Entire species have been named after real people. There’s a parasitic wasp in Ecuador named after Shakira because its larvae hatch inside a caterpillar and cause that creature to twist and shake as if its hips don’t lie. A British company paid $31,250 (around 26 lakh) to a conservation non-profit to name a wormlike amphibian with very rudimentary black-and-white vision that spends most of its life with its head buried in dirt after former US President Donald Trump. But some names have become far more controversial. Scott’s oriole, a bird in the south-eastern US was named by a 19th century army officer and amateur naturalist after his commander General Winfield Scott. Now it turns out Scott helped ethnically cleanse the region of the Cherokee people. The innocent oriole has to bear the burden of his sins.

Writers understand the power of names. In Mahesh, Sarat Chandra Chattopadhyay’s harrowing tale of rural poverty, Gafoor Miyan, a poor Muslim villager, is mocked by the Brahmin priest for naming his bull Mahesh. As he feeds the starving bull with the straw from his own roof, he weeps and says, “You are my son, Mahesh, you have grown old looking after us for eight years. I can’t even give you enough to eat but you know how I love you.” But his religion, his poverty and the drought prove to be insurmountable odds.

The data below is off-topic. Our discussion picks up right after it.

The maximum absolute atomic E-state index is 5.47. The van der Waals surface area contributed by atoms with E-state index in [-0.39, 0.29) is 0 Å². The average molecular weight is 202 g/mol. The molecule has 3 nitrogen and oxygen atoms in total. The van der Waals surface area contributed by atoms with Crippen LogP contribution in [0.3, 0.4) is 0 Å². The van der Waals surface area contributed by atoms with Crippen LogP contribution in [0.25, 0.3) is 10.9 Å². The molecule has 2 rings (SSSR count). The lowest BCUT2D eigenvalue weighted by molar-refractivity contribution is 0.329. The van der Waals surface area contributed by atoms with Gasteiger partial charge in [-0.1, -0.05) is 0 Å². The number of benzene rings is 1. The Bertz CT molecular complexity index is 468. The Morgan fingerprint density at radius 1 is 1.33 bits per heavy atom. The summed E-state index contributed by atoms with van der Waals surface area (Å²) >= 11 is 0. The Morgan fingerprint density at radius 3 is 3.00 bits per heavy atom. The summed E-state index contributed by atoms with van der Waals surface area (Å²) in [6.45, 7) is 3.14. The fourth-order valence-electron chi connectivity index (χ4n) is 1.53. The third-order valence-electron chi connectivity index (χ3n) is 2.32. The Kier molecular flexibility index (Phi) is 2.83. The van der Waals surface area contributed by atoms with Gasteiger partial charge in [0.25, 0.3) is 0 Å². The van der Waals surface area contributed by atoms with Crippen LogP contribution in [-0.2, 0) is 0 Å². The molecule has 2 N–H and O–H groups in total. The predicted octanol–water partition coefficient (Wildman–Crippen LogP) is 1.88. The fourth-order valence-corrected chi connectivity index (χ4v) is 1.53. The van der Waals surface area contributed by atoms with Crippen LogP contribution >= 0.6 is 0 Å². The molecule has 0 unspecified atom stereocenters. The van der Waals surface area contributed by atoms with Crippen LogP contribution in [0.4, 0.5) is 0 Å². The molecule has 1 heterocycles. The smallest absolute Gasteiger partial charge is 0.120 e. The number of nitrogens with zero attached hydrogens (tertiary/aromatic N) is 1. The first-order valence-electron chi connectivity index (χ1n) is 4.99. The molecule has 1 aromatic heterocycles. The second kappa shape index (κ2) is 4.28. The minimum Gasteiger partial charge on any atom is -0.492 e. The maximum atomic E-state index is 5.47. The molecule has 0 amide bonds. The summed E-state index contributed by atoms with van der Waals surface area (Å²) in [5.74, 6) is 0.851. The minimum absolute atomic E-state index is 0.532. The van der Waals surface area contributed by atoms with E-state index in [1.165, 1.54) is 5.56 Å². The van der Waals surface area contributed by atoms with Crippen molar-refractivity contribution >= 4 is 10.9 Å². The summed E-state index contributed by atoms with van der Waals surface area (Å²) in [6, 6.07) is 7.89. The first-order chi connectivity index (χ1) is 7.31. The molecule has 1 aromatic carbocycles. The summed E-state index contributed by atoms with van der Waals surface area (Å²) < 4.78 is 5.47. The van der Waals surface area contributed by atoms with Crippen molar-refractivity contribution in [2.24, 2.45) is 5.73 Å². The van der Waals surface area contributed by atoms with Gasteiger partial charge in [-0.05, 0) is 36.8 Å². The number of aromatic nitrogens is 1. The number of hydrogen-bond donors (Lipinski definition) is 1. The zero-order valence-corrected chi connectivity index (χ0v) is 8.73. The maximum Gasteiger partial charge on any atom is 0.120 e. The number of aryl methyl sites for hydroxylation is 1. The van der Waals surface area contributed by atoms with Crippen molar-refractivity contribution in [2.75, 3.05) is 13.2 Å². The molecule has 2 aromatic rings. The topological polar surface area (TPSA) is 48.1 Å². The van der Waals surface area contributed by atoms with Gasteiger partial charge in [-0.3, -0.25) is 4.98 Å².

When Salman Rushdie had a cranky bulldog named Jaw-Jaw, short for Jawaharlal (Nehru) in his book The Moor’s Last Sigh, the Congress party was not pleased. Rushdie said the name wasn’t a diss aimed at the first Prime Minister. It was just meant to annoy the dog-owner’s family members who were Nehru loyalists.

But there was more trouble when the Shiv Sena discovered another character in the book, a megalomaniac ex-cartoonist named Raman Fielding who renames Bombay to Mumbai and leads an anti-Muslim mob. Henry Fielding drew comparisons with Shiva Sena’s founder Bal Thackeray, not least because both Henry Fielding and William Makepeace Thackeray were Victorian novelists of similar vintage.